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Obtaining Relief for Attorney Fees During DivorceWhen going through a divorce, the financial resources that each party has can be used to his or her advantage. Having available money allows a party to hire and retain a skilled divorce attorney to help during the case. Conversely, a party who lacks financial resources may worry about his or her ability to pay attorney fees. Spouses with less money can be at a disadvantage in hiring the attorneys they want and being able to keep them during the divorce. Illinois lawmakers do not want unequal financial resources to determine which spouse receives a better divorce settlement. Thus, they added a section to the Illinois Marriage and Dissolution of Marriage Act that allows a spouse to request that the other spouse help pay for attorney fees.

Leveling the Playing Field

Illinois’ divorce law states that a spouse may request temporary relief from the other spouse for interim attorney fees and costs during a divorce case. The purpose of the law is to ensure that both spouses have equal access to legal representation during the divorce process. Thus, a court will grant temporary relief only if it believes the requesting spouse needs money to pay for adequate legal resources. Considerations include:

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Reactions to Infertility Can Lead to DivorceLearning that you or your partner is infertile can be one of the most difficult challenges a marriage will face. Your feelings may be similar to how you would react to a death: grief, denial, anger, depression and acceptance. In a way, you are mourning the loss of a biological child you and your partner will never share. Amid the grief and seeking alternative means to have children, it is easy to miss signs that your marriage is in trouble. Infertility can bring a couple closer together but can also cause a division that leads to divorce.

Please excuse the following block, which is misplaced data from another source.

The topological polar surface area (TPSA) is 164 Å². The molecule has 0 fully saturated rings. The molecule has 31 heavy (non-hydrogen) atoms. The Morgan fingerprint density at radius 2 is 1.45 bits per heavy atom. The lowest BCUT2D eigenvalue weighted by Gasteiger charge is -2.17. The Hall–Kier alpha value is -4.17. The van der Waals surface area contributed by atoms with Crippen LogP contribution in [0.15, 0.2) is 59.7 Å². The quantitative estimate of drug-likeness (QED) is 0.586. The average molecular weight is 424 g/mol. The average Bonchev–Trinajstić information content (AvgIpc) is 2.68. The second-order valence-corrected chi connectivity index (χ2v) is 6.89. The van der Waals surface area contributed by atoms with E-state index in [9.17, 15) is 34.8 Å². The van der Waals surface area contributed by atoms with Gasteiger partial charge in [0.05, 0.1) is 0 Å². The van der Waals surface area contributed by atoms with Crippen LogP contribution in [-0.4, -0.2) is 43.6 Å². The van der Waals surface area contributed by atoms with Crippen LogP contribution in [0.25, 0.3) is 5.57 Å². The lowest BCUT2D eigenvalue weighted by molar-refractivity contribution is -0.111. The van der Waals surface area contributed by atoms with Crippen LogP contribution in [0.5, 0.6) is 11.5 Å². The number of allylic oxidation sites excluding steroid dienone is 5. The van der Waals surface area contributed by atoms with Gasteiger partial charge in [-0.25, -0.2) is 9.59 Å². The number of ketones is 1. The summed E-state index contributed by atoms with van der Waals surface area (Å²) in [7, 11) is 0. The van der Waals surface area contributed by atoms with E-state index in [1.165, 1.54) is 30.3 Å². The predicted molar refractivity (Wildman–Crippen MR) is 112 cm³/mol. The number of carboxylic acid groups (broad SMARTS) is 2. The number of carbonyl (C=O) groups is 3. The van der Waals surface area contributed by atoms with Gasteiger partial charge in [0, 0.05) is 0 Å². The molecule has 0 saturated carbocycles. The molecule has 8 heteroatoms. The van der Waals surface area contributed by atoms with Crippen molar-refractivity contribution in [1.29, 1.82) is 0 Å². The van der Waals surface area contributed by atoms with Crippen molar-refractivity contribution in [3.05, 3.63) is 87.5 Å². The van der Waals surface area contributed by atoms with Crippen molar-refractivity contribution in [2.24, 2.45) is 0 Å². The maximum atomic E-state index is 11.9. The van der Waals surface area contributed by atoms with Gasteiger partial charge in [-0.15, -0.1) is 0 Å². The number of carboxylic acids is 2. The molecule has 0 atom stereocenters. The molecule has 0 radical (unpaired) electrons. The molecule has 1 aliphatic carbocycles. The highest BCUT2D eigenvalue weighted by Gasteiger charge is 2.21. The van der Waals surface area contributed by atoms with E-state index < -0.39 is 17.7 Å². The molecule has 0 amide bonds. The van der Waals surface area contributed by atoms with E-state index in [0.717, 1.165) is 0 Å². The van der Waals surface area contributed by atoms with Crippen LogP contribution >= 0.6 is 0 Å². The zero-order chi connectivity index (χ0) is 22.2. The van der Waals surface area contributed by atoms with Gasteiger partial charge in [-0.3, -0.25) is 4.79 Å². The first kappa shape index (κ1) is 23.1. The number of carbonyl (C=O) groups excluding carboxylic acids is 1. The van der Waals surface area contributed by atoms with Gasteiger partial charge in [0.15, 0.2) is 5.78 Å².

Emotional Reaction

Both people in a marriage may feel shock and sadness at the news that one of them is infertile. The infertile spouse often feels guilty and inadequate, especially in the case of women. The other spouse may feel disappointed and uncertain of the future if having children is one of his or her goals in life. Negative emotions can cause couples to react in unhealthy ways, such as:

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Goostree Law Group

Goostree Law Group

 555 S. Randall Road, Suite 200
St. Charles, IL 60174

 630-584-4800

 400 S. County Farm Road, Suite 300
Wheaton, IL 60187

 630-407-1777

Our Illinois divorce attorneys represent clients in Kane County, DuPage County, Kendall County and DeKalb County, including Geneva, Batavia, St.Charles, Wayne, Wasco, Elburn, Virgil, Lily Lake, Aurora, North Aurora, Elgin, South Elgin, Bartlett, Crystal Lake, Gilberts, Millcreek, Maple Park, Kaneville, LaFox, Yorkville, Oswego, Plano, Sugar Grove, Big Rock, Bristol, Newark, DeKalb, Sycamore, Naperville, Wheaton, West Chicago, Winfield, Warrenville, Downers Grove, Lombard, Oak Brook, Streamwood, Hoffman Estates, Barrington, South Barrington, Lake Barrington, Schaumburg, Big Grove, Boulder Hill, Bristol, Joliet, Kendall, Lisbon, Minooka, Montgomery, Plainfield, Sandwich, Yorkville and many other cities.